I admit that I do not manage any of this well. I’ve alway been terrible at organization and time management and it hasn’t been until very recently that I hired a business manager to help me get my BEEEP together. This year my intention is to take on less work that doesn’t fulfill me and my core values, so it makes room for the things that are really important. I wrote ¾ of a novel in November for NANOWRIMO, dedicated a few hours most days to writing, gave a lot of keynotes ranging from diversity, equity and antiracsim to pivoting our businesses and personal lives in this pandemic, taught a lot of 4.5 hour long antiracism workshops, and tried to sleep a little more because I need it! Any my boy — he’s a teenager so he can basically fend for himself! But it’s been awesome to be able to spend quality time with him as he figures out what his interests and passions are.
Endurance sports often boast about the robust aspect of community. Broadly speaking, how has your experience been with “community”? Given your diverse background, how has diversity played a role across sports, across geographies you’ve traveled, and across your time?
The outdoor community can be very embracing (if you’re already a part of it) and can seem very exclusive if you either don’t have access or experience. I’ve found a mostly welcoming community all over the world from here in the states to Canada to Europe to North Africa. Folks are friendly and generous, and we often have similar goals (to finish upright, under the cutoff, with enjoyment, and without injury!). I’ve had some great conversations and connections with all sorts of people. We all love being outside for VERY LONG PERIODS OF TIME, testing ourselves and our endurance, and feeling quintessentially human.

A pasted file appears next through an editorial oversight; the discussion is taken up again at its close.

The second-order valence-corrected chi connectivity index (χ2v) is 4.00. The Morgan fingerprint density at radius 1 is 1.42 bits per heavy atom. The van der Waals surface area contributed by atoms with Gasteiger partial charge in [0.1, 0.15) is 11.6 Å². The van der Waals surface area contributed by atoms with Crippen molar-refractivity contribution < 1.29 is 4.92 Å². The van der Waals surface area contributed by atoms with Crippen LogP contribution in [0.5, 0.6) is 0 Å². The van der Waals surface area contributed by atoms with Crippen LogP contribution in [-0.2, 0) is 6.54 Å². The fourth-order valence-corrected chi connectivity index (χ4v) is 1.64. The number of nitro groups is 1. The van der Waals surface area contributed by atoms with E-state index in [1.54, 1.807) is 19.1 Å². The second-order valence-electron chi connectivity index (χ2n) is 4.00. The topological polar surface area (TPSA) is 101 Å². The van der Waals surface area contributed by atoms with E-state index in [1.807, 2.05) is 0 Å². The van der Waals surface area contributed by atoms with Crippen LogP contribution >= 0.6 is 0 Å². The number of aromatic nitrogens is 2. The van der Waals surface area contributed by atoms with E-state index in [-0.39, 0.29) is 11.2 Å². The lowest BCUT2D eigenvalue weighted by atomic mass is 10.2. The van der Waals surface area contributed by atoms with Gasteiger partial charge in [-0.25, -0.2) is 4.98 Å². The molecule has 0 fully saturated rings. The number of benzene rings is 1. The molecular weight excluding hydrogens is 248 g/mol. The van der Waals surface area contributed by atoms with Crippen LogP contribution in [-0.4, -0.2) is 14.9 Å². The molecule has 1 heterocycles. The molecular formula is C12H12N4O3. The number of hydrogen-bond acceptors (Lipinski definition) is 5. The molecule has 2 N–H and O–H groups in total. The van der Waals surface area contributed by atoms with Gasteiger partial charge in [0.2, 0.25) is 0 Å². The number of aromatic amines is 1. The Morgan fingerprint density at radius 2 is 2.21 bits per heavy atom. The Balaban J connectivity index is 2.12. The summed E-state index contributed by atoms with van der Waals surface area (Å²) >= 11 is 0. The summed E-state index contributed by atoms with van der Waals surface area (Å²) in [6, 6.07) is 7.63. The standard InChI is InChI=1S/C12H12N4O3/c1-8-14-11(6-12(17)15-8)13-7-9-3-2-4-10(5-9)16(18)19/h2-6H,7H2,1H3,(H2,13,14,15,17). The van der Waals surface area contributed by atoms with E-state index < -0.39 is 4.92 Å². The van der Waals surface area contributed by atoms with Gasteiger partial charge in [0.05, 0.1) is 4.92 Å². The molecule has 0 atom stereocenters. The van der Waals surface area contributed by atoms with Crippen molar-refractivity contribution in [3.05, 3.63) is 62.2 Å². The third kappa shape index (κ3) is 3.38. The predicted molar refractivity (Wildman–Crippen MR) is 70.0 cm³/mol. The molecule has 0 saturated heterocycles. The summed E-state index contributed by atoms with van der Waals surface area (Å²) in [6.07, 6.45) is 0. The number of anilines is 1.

When you’re packing your go-bag for a weekend away, what are your must-haves?
- A run kit and trekking poles for the hiking and trail running possibilities!
- A cycling kit
- A bike, obviously, precariously thrown in the back of my car because who needs a rack? The learning curve has been high!
- Coffee UnTapped to put in my coffee because caffeine–on a recent trip to Hawaii, I brought several packs of this with me and it it carried me through several tough days of shooting. Coffee on coffee plus maple syrup and naturally occurring electrolytes and sodium for energy during a run in the hot, steamy heat of Hawaii? I’ll take it.
What are the top 3 tips for anyone out there to help expand inclusion in their athletic life?
- Broaden your circle in your non-athletic life. Nothing happens in a vacuum. We all carry our lived experiences and perspectives everywhere we go, even in our athletic pursuits. Invite people who have different kinds of lives and experiences to recreate with you (obviously when it’s safe to do so).
- LEARN. READ. OBTAIN KNOWLEDGE. HAVE CONVERSATIONS. ASK QUESTIONS. WITHHOLD JUDGMENT OF YOURSELF.
- If someone doesn’t have a particular outdoor skill, don’t shame them, show them. Everyone deserves the joy of being outside.
Thank you thank you thank you.